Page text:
Lead with Love: Love Your Work

Lead with Love: Love Your Work

change and transition emotional intelligence - self actualization lead with love secrets to the joy of working after 60 Mar 25, 2022
  • Are you loving what you do at work?
  • Is your work meaningful for you and does it contribute to your sense of purpose?
  • Does your work inspire you to lead others well?

These are important questions for women entrepreneurs, executives, and highly skilled professionals right now, especially in light of ongoing uncertainty and conflict in today’s business environment and the workplace. This uncertainty induces inner conflict we feel when we ask ourselves, “Is this really what I want to do?” or “Do I want to continue doing this?”

This inner conflict is now widely experienced by many triggered by the pandemic and the disruption in the way we work. Hence, the surge in attention to topics about burnout, the culture of overwork, and seductive work trends like The Great Resignation. This inner conflict has been brewing for quite some time just waiting for an event to trigger global attention.

For example, this inner conflict is part-and-parcel of the self-doubt that women experience when returning to work during and after cancer treatment. If this speaks to you, read more about Thrive at Work After Cancer program.

Inner Conflict and Defining Moments

Given the environment of polarized perspectives in business and the workplace, especially for those who do not thrive in conflict (like me), how are we able to love what we do at work? And, how do we lead others so that they love their work.

I do know that for me, I needed to identify what was truly meaningful for me when I finally acknowledged a brewing inner conflict. At the height of success in my business and work, I had to be honest with myself and concede that some lucrative long-term work projects were misaligned with my values. I had to ask the hard questions:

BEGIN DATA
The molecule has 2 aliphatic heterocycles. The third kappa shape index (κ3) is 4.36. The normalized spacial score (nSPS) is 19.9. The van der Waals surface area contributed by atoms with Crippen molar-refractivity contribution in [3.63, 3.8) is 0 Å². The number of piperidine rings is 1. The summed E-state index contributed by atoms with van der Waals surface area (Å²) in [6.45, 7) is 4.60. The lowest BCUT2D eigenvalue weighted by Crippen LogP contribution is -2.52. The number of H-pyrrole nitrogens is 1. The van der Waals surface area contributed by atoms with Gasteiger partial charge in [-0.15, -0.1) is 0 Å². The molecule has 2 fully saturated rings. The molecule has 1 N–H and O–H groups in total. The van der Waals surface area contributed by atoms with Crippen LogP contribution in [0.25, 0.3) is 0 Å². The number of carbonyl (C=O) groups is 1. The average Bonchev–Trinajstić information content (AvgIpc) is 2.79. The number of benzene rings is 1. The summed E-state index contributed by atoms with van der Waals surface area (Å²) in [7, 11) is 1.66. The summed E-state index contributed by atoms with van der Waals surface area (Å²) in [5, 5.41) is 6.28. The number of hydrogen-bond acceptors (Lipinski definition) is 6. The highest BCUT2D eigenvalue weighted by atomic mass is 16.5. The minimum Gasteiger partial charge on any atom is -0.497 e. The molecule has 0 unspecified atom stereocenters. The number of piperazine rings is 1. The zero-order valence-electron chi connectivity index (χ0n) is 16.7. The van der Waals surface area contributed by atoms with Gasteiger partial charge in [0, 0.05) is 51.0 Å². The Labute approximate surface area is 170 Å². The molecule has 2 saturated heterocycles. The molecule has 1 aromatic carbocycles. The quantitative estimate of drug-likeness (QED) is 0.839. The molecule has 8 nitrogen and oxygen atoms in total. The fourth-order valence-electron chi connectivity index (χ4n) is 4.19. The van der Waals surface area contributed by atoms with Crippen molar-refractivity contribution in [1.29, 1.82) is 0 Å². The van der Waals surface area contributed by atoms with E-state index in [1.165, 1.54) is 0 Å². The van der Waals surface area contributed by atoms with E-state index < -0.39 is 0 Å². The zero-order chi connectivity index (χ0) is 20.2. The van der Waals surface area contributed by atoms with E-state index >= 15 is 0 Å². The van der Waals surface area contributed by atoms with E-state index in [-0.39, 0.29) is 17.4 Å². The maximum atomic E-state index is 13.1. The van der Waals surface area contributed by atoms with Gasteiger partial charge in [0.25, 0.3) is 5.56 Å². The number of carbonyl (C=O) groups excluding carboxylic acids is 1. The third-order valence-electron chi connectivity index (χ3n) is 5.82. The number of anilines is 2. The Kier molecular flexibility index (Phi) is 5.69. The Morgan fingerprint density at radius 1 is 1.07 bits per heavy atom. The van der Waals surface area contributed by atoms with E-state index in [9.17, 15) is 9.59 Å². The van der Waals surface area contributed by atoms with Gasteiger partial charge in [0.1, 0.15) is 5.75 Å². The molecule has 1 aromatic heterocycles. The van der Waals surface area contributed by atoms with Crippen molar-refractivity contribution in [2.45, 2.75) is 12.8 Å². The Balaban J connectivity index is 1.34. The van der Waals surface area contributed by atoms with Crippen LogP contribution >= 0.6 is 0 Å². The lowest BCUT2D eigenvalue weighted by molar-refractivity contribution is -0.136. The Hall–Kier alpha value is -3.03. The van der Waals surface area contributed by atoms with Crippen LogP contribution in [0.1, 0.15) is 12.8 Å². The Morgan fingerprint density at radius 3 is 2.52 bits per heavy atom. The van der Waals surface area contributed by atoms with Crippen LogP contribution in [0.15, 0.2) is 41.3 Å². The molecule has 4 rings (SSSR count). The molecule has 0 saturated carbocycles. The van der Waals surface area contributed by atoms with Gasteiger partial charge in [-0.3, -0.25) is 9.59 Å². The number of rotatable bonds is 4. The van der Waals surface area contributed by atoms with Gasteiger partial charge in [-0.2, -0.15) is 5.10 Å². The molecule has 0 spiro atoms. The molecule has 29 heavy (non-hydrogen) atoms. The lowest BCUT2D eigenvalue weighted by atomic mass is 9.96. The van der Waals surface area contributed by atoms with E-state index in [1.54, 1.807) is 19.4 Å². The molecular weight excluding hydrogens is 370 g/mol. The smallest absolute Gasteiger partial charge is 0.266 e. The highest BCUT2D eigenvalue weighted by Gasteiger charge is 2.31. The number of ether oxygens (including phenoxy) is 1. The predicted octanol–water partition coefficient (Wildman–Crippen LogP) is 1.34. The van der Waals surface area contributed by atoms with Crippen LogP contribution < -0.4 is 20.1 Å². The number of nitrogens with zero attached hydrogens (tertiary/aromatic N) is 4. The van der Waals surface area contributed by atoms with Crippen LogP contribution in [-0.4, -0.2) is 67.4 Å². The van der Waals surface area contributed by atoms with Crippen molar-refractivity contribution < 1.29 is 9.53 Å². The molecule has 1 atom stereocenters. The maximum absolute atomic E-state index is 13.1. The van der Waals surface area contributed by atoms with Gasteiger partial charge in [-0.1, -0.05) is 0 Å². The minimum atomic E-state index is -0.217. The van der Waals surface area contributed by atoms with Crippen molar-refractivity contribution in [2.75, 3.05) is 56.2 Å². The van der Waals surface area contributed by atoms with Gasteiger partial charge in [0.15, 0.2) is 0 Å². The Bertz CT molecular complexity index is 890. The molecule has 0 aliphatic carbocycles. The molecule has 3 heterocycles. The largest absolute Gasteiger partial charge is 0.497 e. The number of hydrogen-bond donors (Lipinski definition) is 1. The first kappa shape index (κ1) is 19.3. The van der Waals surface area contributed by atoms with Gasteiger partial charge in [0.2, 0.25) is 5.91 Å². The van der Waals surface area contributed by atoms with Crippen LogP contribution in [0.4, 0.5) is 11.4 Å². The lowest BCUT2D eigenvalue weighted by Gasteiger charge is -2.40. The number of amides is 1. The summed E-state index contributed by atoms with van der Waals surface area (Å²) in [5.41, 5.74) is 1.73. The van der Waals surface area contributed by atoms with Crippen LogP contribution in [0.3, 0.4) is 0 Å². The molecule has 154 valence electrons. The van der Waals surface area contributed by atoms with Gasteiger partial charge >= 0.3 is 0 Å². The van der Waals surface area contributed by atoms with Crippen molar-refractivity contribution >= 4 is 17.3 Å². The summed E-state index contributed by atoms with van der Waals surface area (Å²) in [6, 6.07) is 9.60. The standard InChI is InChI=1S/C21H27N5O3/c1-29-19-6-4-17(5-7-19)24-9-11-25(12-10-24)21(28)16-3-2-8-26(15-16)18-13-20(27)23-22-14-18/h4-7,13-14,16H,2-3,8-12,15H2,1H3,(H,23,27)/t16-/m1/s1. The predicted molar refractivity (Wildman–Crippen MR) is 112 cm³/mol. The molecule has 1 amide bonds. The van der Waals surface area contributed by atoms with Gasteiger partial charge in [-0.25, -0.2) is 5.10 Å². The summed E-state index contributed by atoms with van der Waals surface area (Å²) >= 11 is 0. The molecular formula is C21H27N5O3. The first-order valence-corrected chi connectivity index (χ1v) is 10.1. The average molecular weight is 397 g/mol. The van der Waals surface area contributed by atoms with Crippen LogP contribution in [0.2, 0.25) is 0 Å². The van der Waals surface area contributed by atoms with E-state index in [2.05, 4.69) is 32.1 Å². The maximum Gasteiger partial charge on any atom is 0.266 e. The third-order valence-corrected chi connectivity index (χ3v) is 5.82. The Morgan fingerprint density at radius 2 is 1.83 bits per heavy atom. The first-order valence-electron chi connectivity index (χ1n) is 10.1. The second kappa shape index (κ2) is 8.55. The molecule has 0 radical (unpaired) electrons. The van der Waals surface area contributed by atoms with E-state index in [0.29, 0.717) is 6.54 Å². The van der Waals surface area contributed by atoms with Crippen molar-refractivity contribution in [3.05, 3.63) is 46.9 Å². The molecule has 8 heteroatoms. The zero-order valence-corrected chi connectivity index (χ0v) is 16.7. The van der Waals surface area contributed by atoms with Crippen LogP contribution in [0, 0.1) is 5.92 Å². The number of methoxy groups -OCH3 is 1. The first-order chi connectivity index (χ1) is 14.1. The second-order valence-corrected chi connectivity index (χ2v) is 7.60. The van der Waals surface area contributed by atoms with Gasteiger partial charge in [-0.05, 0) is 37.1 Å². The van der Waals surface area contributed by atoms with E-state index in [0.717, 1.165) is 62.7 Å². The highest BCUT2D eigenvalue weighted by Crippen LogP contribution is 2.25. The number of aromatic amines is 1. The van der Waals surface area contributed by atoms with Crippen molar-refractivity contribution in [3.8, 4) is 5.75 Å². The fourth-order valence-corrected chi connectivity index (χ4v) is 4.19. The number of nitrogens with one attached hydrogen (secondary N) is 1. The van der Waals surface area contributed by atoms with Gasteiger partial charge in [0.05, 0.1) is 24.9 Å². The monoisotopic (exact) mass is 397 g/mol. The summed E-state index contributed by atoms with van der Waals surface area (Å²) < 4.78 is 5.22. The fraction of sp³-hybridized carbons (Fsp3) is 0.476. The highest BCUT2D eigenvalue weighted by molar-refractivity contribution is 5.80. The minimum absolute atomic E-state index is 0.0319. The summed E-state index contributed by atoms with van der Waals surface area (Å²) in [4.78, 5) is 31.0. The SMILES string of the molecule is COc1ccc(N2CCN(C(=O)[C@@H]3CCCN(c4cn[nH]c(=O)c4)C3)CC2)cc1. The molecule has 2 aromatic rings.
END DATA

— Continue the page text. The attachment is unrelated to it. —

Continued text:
• Had this apparent "sell-out" betrayed my soul and affected my well-being?
  • What would be the consequences if I continued?

This defining moment of inner conflict, insight, and subsequent reckoning came about during my emotional recovery following cancer treatment.

I suspect that many people are asking the similar questions as they are trying to recover from the effects of the pandemic.

  • What is truly meaningful work for me now? OR, how do I identify what is truly meaningful?
  • How will I inspire myself to move forward and be truthful and trusting in myself?
  • How will I inspire and lead others to be true to what is meaningful work for them?

Language Matters – Language is Powerful

I carry a small and precious envelope titled “little miracles” in my wallet that contains quotes that my Mom collected for me during a difficult but transformative time in my adult life. These quotes continue to remind me of what is meaningful for me. These words influence and inspire my behaviours and actions:

“Don't fight a battle if you don’t gain anything from winning.” Erwin Rommel

Although quotes relating to conflict and war are not my favourite, this quote influences and inspires my emotional decision-making process. I ask myself; “How much effort am I willing to or able to invest in this conflict?” (inner or external). “What can be gained?” (for me and others).

“Feelings are everywhere. Be gentle.” J. Masai

Enough said. This quote is my guiding star.

Language Shapes Our Reality